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The Neo-Belle Epoque

“When the rate of return of return on capital exceeds the rate of growth of output and income, as it did in the nineteenth century and seems quite likely to do again in the twenty-first, capitalism automatically generates arbitrary and unsustainable inequalities that radically undermine the meritocratic values on which which democratic societies are based.” – quote from the book “Capital in the Twenty-First Century” by economist Thomas Piketty.

Even though the book is 700 pages long and is translated from the original French, it has hit #1 on the Amazon best sellers list. Nobel prize winning economist Paul Krugman calls it a “magnificent, sweeping meditation on inequality” that “melds grand historical sweep with painstaking data analysis”. The book uses pioneering statistical techniques to track the history of income inequality, back as far as the late 18th century in some cases.

And what he found was that the income going to the 1% is now back to where it was a century ago. Even worse, our income inequality is not based on merit (as some would claim), but is once again being passed down through family dynasties.

Which sounds awfully like the situation we were in just before the great depression.

Matt Bors
© Matt Bors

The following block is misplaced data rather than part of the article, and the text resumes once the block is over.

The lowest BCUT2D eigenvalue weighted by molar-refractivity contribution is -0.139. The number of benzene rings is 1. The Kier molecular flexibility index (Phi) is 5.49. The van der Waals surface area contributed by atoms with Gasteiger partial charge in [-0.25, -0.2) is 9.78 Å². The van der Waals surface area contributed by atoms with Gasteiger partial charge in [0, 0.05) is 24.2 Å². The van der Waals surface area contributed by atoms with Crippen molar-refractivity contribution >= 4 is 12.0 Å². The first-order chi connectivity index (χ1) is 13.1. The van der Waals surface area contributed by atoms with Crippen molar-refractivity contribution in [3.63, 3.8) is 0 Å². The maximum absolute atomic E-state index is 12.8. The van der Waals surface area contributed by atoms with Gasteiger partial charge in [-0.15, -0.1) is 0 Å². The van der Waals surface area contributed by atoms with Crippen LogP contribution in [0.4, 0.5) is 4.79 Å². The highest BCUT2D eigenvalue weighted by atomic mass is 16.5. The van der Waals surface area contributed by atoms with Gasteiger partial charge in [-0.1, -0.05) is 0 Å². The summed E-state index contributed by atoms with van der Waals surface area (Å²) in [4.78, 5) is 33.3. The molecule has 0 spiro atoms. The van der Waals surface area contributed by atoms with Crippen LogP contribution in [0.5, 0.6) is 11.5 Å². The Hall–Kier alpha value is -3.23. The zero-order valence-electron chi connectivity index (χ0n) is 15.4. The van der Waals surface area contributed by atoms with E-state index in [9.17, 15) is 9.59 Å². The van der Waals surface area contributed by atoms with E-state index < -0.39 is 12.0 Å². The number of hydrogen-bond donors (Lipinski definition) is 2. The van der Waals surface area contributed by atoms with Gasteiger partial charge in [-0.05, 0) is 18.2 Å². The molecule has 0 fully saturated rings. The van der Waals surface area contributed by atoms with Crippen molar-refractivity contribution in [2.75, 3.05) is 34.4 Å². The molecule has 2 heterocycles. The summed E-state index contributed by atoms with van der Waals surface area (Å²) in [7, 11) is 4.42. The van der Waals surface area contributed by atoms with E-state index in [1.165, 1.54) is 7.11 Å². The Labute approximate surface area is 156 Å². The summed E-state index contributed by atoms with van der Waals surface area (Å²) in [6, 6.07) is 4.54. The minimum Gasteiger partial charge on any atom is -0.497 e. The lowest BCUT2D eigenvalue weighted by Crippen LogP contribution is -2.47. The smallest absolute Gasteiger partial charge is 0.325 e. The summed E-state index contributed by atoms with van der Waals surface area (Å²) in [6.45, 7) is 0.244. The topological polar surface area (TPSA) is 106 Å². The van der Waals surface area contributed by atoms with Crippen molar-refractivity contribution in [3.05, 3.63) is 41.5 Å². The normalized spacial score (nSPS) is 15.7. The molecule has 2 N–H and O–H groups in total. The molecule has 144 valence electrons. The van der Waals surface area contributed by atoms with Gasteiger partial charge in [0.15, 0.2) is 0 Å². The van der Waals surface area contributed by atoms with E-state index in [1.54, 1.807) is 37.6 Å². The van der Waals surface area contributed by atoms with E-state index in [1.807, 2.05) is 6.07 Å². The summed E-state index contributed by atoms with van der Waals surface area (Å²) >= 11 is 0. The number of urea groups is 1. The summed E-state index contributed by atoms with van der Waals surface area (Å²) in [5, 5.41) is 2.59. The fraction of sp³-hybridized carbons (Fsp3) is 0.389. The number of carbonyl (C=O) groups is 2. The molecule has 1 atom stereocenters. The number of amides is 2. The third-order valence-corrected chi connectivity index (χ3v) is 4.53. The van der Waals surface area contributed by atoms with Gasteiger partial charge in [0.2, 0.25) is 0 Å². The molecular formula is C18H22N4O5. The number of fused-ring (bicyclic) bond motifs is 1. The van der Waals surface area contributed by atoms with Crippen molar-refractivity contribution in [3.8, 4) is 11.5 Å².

1. Hassan wrote:

    Are terms capitalism and free market interchangeable? Do they mean/imply same set of rules?

    Second question, is US one of the above? I can say it with certainty it is not free market (your posts about Tesla motors etc). I mean I cannot believe bailing out ultra rich people when they are falling below “richness” line can be considered free market (but not sure about capitalism, that is why I asked if it is same thing).

    Friday, May 2, 2014 at 7:29 am | Permalink
  2. Michael wrote:

    Not necessarily. At its root, capitalism just says that the means of production are privately owned and goods are exchanged in a market structure. Most people take this to mean that the market must be completely free, but that’s not technically true. It’s also not realistic at all. In practice, economic transactions typically have externalities, which are costs borne by third parties. As such, a truly free market is completely undesirable, because it forces some people to subsidize market transactions to which they are not a part.

    Consequently, no, the U.S. is not a free market. Nor is any other country. Nor will any country ever be.

    Friday, May 2, 2014 at 8:24 am | Permalink
  3. Iron Knee wrote:

    No they are not interchangeable.

    I agree with what Michael says, but I would take it one step further and say that a completely free is not just undesirable, it is in fact impossible. There has to be some party (typically the government) that enforces property ownership and rights, which is a form of regulation. A completely free market in the most general sense would be anarchy or feudalism, neither of which would support capitalism.

    Friday, May 2, 2014 at 11:40 am | Permalink
  4. Austin 3:16 wrote:

    There are also some products, such as alcohol, that are regulated as to who can buy or sell them and under what conditions.

    Friday, May 2, 2014 at 3:22 pm | Permalink